Headlining today is the highest rate of flu hospitalizations in 15 years; including, an alarming number of deaths in children with the flu of whom only 20% received the vaccine. Hospitals are responding with innovative surge plans that include tents, mobile clinics and drive-up flu shot stations. This is a national outbreak, already claiming more lives than the deadliest gun-related incidents and weather-related disasters. Missing in the news are stories of the real first responders who are rushing to care for these patients, while risking the health and safety of themselves and their families.
These responders, don’t just go when the siren sounds or when big headlines hit the news; they go into personal danger EVERY single day! This is not a description of the police, firefighters, and paramedics of whom we are so proud. I am talking about our own nurses, doctors, respiratory therapists, pharmacists, leaders, and environmental services workers who will risk exposure and illness, sacrifice time at home, and change their priorities to staff our hospitals today and every day. While the census may go down, the doors never close and risks are always present in the form of illnesses, accidents, and even violent attacks by patients and visitors. When beds are full, it takes nurses 24/7 to care for those patients. Despite vigilance in vaccinating nursing staff members, they also acquire the flu out in the community and might take 7-10 days to get over it; some may become hospitalized themselves. Nursing leaders are filling in schedule holes, working clinical shifts, and scrambling to find the equipment and supplies that are needed to care for these additional patients and their families. Alongside the professional staff, stands an army of EVS workers also working around the clock to stay ahead of the cleaning and disinfection needed to protect the next patient to occupy the bed, and prevent further spread of this deadly disease.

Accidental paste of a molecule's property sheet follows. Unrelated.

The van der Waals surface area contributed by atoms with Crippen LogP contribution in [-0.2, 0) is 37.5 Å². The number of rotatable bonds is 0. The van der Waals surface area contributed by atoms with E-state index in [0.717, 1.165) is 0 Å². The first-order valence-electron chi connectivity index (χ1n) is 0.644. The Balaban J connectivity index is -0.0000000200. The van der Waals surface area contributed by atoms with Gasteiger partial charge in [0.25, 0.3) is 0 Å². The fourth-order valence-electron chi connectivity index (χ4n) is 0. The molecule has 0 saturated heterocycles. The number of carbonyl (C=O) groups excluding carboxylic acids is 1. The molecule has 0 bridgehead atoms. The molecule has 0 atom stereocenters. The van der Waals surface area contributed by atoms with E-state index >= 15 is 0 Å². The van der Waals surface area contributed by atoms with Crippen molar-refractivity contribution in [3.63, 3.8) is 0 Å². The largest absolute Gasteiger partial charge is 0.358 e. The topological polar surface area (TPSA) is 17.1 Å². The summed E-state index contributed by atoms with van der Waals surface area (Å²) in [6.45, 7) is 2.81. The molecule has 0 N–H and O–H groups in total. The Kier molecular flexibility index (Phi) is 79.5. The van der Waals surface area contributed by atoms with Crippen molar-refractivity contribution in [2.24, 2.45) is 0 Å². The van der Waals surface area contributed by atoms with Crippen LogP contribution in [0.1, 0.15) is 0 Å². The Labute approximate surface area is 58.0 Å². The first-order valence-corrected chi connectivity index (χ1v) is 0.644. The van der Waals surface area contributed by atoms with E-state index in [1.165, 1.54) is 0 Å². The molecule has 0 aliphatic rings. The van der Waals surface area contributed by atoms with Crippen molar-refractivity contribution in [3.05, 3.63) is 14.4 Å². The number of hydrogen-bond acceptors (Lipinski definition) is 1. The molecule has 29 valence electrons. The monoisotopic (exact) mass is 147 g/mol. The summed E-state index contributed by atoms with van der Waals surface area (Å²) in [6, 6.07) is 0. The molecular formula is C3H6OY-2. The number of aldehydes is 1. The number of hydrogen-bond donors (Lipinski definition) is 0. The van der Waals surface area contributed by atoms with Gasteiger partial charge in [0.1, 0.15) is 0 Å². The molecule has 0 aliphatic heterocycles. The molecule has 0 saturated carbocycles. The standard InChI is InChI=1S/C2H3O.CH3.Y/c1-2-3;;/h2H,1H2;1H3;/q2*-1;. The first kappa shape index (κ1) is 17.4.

In 2014, the entire nation mobilized to prepare for an Ebola outbreak, which thankfully resulted in a handful of actual cases and deaths. The media was quick to judge and sensationalize the human stories. But today, let’s all pause to salute the Flu Responders of 2018! I challenge the media to learn about the everyday heroes whose life work and calling are to be there.
I am proud to be a nurse, and to know leaders, nurses and other hospital workers personally.
From all of us at Nobl Health, thank you for your dedication, expertise, compassion, and stamina!
Blog written by Dr.Teresa Anderson, EdD, MSN, RN, NE-BC, Chief Nursing Officer, Nobl